An introduction to data quality
According to a survey from InformationWeek Analytics*, data quality in 2015 is «still the No. 1 “barrier to success” cited by both Business Intelligence and analytics types and information management professionals».
The data contained in a company’s databases describe facts from the real world at the time they’re entered in the information system. But for how long do they stay up to date since reality keeps moving on ? As time goes by, a « distance » is installed between the data stored in databases and the reality they represent.
This distance between the « reality » and the data which describe it constitutes a business risk of more or less importance depending on the significance of the data compared to the « business » needs. Thus, as an example, let’s take the case of customers’ mailing addresses. How does the company manage the address changes ? What consequences holds a « out of date » address for the company ?
This risk gets bigger when the data are used to feed the decision processes as part of Business Intelligence or are traded with external partners to the company (customer, supplier, administration…). How do you measure the impact of « wrong » data transmitted to tax administration, by instance ?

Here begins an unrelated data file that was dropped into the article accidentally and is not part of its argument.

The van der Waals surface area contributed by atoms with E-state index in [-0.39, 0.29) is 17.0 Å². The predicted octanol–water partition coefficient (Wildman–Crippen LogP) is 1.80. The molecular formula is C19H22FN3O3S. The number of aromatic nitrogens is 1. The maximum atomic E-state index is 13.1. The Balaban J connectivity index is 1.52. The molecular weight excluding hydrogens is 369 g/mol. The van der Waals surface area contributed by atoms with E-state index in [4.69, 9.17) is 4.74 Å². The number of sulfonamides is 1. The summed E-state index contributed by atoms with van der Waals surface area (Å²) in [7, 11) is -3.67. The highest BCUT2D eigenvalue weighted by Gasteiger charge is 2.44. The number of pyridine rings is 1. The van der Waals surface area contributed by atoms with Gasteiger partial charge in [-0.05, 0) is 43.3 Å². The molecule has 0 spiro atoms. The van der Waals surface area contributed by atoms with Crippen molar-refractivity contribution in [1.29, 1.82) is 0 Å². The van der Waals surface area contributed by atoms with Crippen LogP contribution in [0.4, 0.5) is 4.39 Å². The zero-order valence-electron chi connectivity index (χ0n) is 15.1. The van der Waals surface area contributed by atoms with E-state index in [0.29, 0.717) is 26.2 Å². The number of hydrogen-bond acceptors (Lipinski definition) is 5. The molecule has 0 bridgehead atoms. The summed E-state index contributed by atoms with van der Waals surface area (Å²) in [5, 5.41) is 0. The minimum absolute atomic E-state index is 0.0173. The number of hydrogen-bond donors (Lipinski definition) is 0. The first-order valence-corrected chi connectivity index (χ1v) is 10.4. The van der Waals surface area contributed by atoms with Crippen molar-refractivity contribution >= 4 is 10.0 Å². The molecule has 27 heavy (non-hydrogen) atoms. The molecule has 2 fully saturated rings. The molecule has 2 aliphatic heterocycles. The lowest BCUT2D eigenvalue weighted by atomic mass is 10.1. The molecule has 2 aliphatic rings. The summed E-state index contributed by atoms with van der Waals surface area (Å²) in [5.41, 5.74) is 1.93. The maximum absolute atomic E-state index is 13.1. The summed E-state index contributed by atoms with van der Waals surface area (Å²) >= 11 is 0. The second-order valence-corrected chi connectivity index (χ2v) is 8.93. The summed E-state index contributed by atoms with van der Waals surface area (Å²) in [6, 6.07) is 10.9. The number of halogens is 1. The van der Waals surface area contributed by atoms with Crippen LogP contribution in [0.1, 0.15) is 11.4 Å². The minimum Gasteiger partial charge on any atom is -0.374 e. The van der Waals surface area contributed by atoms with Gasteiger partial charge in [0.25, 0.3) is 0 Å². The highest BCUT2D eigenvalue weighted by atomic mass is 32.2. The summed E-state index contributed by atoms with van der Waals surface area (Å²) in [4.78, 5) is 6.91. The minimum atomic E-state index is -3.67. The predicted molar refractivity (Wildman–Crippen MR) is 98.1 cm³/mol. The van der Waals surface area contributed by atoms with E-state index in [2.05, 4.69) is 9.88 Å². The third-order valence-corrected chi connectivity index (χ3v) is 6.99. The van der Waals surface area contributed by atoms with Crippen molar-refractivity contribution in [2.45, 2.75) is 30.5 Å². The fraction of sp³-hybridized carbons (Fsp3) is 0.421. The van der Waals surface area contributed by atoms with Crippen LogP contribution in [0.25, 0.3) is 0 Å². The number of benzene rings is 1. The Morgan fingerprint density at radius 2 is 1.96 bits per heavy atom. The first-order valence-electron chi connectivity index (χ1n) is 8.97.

For REVER, as far as “data quality” is concerned, you must distinguish two essential aspects:
- data timeliness: the objective is to guarantee data compliance in relation to the reality of the facts it represents (e.g. the customers’ addresses in a CRM), this necessitates organizational procedures within the company in order to guarantee correctness (role of the data stewart, for example)
- data accuracy within information systems aims at guaranteeing that the recorded data respect the rules defined by the « business » and that they are not contradictory. This aspect of quality can be controled by tools. A couple of examples of incoherent or contradictory data: a nonexisting date (31 June or an impossible leap year) or the number of children of a customer which wouldn’t be the same number from one database to another (Does Mrs. X have 2 or 3 children?)
Data timeliness is a matter of the company’s and its employees’ work, while data accuracy can be managed by applications and is a matter of the IT field.
MATCHING BETWEEN DATABASES AND REALITY OF THE WORLD
A company has to measure data quality from a « risk » angle in line with its business goals. The efforts required to reach an acceptable level of data quality must be proportional to the risks incurred… In this way, it is useless – even possibly quite costly – to maintain mailing addresses up to date if the company does not use them, for example…
It’s up to the « business », and according to the importance of each of its missions, to define and enforce a certain level of data quality requirement, since it’s understood that data quality cannot be 100% certified.
REVER‘s proposed solutions :
It’s about :
- separating the technical part from the organizational part
- allowing detection of data inconsistencies in databases inside an application or among several applications
- allowing the identification of data which are concerned by critical activity of the « business » and focusing all efforts towards constant improvement of data quality for that particular activity
*Source: 2015 Analytics & BI Survey